Wednesday, July 2, 2014

Winter Truffles

On our recent trip to Tasmania, I was so excited to see fresh truffles for sale at the farmer’s market. I absolutely love them, and being such a rare (and expensive!) treat, it isn’t very often that you see them available for the average shopper to purchase as a raw ingredient. A friend recently asked me what truffles taste like – hmmm... hard to pin down, as they have a really unique flavour and aroma, and if you asked 50 people you would probably get 50 different answers. My personal description would be - earthy, pungent, a bit mushroomy with the undertones of Autumn leaves and Patchouli. They can be a bit of an acquired taste, but that dark, rich character really appeals to me. If truffles were a subculture, I reckon they would be Goths - dark, brooding and mysterious!

A truffle is actually the fruit body of an underground fungus called Ascomycete, which grows in a symbiotic relationship around the root systems of trees, most commonly oaks. They are harvested by special truffle dogs that are trained for this purpose. The truffle seller I spoke to at the market told me that his truffle dogs are so well trained, that they can smell whether or not the truffles are mature and ready to harvest, and will leave the ones that aren’t ready to dig up. Clever dogs!
Australia’s very first black truffles were grown near Deloraine in Northern Tasmania in 1999. This is where the truffles at the market came from. The area is ideally suited to a longer, colder growing season – which means truffles with a stronger, sweeter aroma than those grown in warmer climates. This makes Tasmanian truffles much sought after for their taste and quality.

Fresh Tasmanian Black Truffles

Once harvested, truffles should be eaten within about 10 days. Being a living organism, once taken away from their source of nourishment, they start to break down. A truffle will lose about 3% of their weight a day, once harvested. They should be stored in the fridge, wrapped loosely in paper towel, in a glass jar with a lid. This will prevent the whole fridge and everything in it being overcome with truffle!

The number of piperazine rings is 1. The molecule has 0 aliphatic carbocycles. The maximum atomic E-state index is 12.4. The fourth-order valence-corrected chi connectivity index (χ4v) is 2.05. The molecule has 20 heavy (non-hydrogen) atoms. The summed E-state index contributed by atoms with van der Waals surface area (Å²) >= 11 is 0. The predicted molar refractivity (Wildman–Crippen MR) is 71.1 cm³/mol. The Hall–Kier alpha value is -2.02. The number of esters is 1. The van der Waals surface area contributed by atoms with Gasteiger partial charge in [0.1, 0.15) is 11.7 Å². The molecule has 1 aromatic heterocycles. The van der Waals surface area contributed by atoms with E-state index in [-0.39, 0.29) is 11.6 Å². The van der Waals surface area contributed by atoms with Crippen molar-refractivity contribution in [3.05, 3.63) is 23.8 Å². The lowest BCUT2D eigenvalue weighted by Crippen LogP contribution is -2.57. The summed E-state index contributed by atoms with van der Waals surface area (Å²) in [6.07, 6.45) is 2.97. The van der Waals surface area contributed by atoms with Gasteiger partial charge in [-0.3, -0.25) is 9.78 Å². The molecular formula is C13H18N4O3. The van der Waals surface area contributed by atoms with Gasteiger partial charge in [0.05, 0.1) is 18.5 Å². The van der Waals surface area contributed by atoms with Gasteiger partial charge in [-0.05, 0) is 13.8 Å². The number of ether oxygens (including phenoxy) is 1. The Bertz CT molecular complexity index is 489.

Now let’s talk cost. The current market price for truffles is $2000 a kilo. Yep. $2000 smackeroos. That was the going price of the black beauties I found at the market. But as the truffle farmer reminded me, you would normally only serve around 6-8 grams per person. Well.....when you put it that way.....  And yes, I succumbed. We bought 50g worth. I used the excuse that it was a treat because we were on holidays.
That night I made a classic Italian truffle pasta dish. Simple and heavenly. Just spaghetti cooked al dente, good butter, finely shaved truffle, a little Parmesan and salt and pepper. So decadent, so aromatic - downright sexy! I used half of the truffles we bought, and took the other half home with us to enjoy a week later.

Tasmanian Black Truffle Pasta

The truffle season in Tasmania goes from June to September, so now is the perfect time to enjoy them if you have the opportunity to. And yes, they really are all that.

The black truffles we bought were from Truffles of Tasmania. I notice that they do sell them online, so if you are dying to experience the Tasmanian truffle season without leaving your kitchen, you can get more information here:
A word about truffle oil Oh boy. Where do I begin? The first thing to say is that the vast majority of "truffle oil" that you see for sale hasn't ever been anywhere near a real truffle. Sorry folks, but that's the reality. It's frequently just synthetically made from a compound called Dithiapentane, mixed together with some olive oil and flogged off to unknowing punters.  At first sniff, it's kind of like the smell of truffles, but the taste? Well, it aint' nothing like the real thing. Frankly, I find it cloying and absolutely vile - I really don't know why people still insist on ruining perfectly good ingredients with the hideous stuff.

Having said that, you can buy truffle oil that is legit - that is, oil infused with actual truffles. It tastes very different to the awful fake stuff that currently floods the market, and used judiciously can actually enhance rather than trash the right dish. Read the labels and ask questions - if the ingredient list mentions "truffle flavour" or "truffle essence" then it is fake. For Australian Gourmet Goddess readers, I do know that the truffle oil from the Simon Johnson label uses the real thing (the oil is infused with French truffles). I'm sure there are others - so do your research and buyer beware.